"I'll do better than that," I answered. "I'll eat nothing for dinner tonight."
"Humorist!" she cried gaily, jumping into a cab. "You're quite a humorist!"
But I have had my revenge at last. Today she weighs twenty-one stone.'
1. Luncheon is a formal lunch.
What sort of luncheon do you think you are going to read about? Write 3-5 sentences.
2. Practice the pronunciation of the words from the story.
Latin Quarter, restaurant, senator, menu, reassure, salmon, caviar, digestion, champagne, giant, asparagus, drama, Balkans, stomach, thoroughly, inadequate, revenge, weigh.
Vocabulary and Grammar Tasks
1. Find in the story the English for:
заметить кого-либо, рядом с чем-либо, как летит время!, сводить концы с концами, справиться с чем-либо, быть пораженным, разуверять, великодушно, в меню, перегружать (желудок), пищеварение, сердце упало, ничего не иметь против, у меня слюнки текли, не могу позволить себе, ничуть, занимать у кого-либо, мне было все равно, перекусить, счет, чаевые, следовать чьему-либо примеру, отомстить, весить.
2. Fill each gap with a word or word combination in italics in an appropriate form.
on the menu
to have one’s revenge
1. It’s many years since we first met. How __________!
2. For myself I chose the cheapest dish __________.
3. ‘I never __________ my stomach’, she said.
4. These French wines are wonderful for __________.
5. My heart sank. I knew I __________ caviar.
6. I had seen asparagus in the shops, my mouth often __________ at the sight of them.
7. When I paid the bill I had only enough for quite an inadequate __________.
8. But I __________. Today she weights twenty-one stone.
3. Replace the italicized words and word combinations with a synonym in an appropriate form.
to be startled
to borrow from
to manage well enough
to keep body and soul together
it was all the same to me
1. I went over during the interval and sat down next to her.
2. I was earning barely enough money to make both ends meet.
3. I thought if I cut out coffee for the next two weeks I could do well enough.
4. I was struck when the menu was brought.
5. My guest sighed, ‘If you insist I won’t object to having some asparagus’.
6. It would be terrible to be obliged to take money from my guest if I didn’t have enough to pay for the bill.
7. It made no difference to me now, so I ordered coffee for myself and an ice-cream and coffee for her.
4. A Which of the verb tenses in the sentences below is used to describe:
a) an action that happened before another past action?
b) an action in progress (going on) around a particular past moment?
c) a completed action connected with the present?
d) a single past action?
1. I’ve just had a snack and I shall enjoy a peach.
2. She ate the caviar and she ate the salmon.
3. It was twenty years ago and I was living in Paris.
4. Foyot’s was far beyond my means that I had never even thought of going there.
B Use the verbs in brackets in an appropriate tense (active or passive)
1. The prices were a great deal higher than I __________. (to expect)
2. The waiter asked if she would have something while it __________. (to cook)
3. I think I __________ a little pale. (to turn)
4. I mentioned casually that my doctors absolutely __________ me to drink champagne. (to forbid)
5. While we __________ for the coffee, the head waiter came up to us with a basket full of huge peaches. (to wait)
6. You see, you __________ your stomach with a lot of meat and you can’t eat any more. (to fill)
7. I __________ my revenge at last. Today she weighs twenty-one stone. (to have)
8. When I __________ out of the restaurant I had the whole month before me and not a penny in my pocket. (to walk)
5. A Decide why the italicized nouns are used with a, the or ?.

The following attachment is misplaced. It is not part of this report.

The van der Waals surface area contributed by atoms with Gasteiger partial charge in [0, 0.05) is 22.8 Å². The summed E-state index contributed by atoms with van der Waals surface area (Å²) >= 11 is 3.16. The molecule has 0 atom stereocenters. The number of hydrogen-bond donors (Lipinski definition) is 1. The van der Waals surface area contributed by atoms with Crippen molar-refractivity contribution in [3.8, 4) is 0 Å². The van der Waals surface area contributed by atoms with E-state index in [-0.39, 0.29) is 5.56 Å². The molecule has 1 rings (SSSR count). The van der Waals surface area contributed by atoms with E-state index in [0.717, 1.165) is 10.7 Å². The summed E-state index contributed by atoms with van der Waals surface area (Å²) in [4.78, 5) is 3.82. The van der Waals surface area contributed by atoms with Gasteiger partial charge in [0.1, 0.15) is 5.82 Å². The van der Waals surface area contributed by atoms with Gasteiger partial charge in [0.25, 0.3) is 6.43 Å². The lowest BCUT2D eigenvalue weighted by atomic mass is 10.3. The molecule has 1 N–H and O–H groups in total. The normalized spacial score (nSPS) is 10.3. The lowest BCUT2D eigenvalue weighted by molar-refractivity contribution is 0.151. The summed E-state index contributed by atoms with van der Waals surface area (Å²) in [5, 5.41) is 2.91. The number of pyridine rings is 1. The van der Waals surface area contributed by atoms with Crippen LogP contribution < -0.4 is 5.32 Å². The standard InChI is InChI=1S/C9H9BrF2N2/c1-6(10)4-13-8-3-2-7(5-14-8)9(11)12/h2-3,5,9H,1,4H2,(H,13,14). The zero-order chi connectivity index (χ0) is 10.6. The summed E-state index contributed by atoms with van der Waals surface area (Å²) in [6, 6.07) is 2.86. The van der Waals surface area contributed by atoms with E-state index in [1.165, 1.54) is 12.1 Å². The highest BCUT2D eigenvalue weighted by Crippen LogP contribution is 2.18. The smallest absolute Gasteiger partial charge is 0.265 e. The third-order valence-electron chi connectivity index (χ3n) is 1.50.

1. a) I never eat anything for luncheon.
b) A modest luncheon would not cost more than fifteen.
2. a) It was early in the year for salmon.
b) They had a beautiful salmon, it was the first they had. She ate the salmon.
3. a) I ordered coffee for myself and an ice-cream and coffee for her.
b) ‘You know, there’s one thing I thoroughly believe in’, she said and she ate the ice-cream.
c) While we were waiting for the coffee, the head waiter came up to us.
B Use the proper article
1. You asked me to _____ luncheon.
2. She asked me if I would give her _____ little luncheon at Foyot’s.
3. If I cut out _____ coffee for the next two weeks I could manage well enough.
4. I knew I could not afford _____ caviar.
5. I see that you are in the habit of eating _____ heavy luncheon.
6. I never drink anything for _____ luncheon except _____ white wine.
7. I never eat _____ asparagus.
8. We waited for _____ asparagus to be cooked.
Reading Comprehension and Discussion Tasks
1. Answer the following questions:
1. Where did the author catch sight of the woman? Why wouldn’t he have recognized her if somebody hadn’t mentioned her name?
2. Did he remember where he had first met her? Where was he living at that time? How much was he earning?
3. Why did she write to him? Where would she like him to give her a little luncheon? Why had he never thought of going to Foyot’s?
4. Why did he agree to meet her at Foyot’s?
5. What did she look like? What was unusual about her appearance?
6. Why was the author prepared to be an attentive listener?
7. Why was he startled when the menu was brought? How did she reassure him?
8. What did she repeatedly say throughout the luncheon?
9. What did she order first? Why did his heart sink?
10. What did he order for himself? What did she say about his choice?
11. What was she going to drink?
12. What did she talk about while she ate the salmon and the caviar?
13. Why did she say she wanted to have asparagus? Why did the author say he never ate asparagus?
14. Why did panic seize him? What did he decide to do if he didn’t have enough money to pay the bill?
15. What terrible thing happened while they were waiting for the coffee?
16. What did she say she believed in?
17. Could he pay the bill? Why did he know she thought him mean?
18. Why did she say he was a humorist? Was he?
19. Has he had his revenge at last? What sort of revenge is it?
20. Act out the scene of the luncheon.
21. Act out an inner monolog of the author during the luncheon.
2. Discuss the following:
1. Make guesses about the woman’s background.
2. Why do you think she wrote to the author? Do you think many people send letters to writers? Could you write to a writer? What writer could you send a letter to and what would you write about?
3. Why do you think she asked him to give her a luncheon at Foyot’s? Why did she order the most expensive things? Why did she repeatedly say she never ate anything for luncheon? Did she really mean it or was it a trick?
4. ‘She gave me the impression of having more teeth, white and large and even, than there were necessary for any practical purpose’. Why do you think the author pays special attention to the description of the woman’s teeth?
5. What do you think is the author’s attitude to the reading public: good-humored, ruthless, ironical or skeptical?
6. Does S. Maugham, in your opinion, try to convey any message in the story or does he only try to amuse the reader? How did you find the story?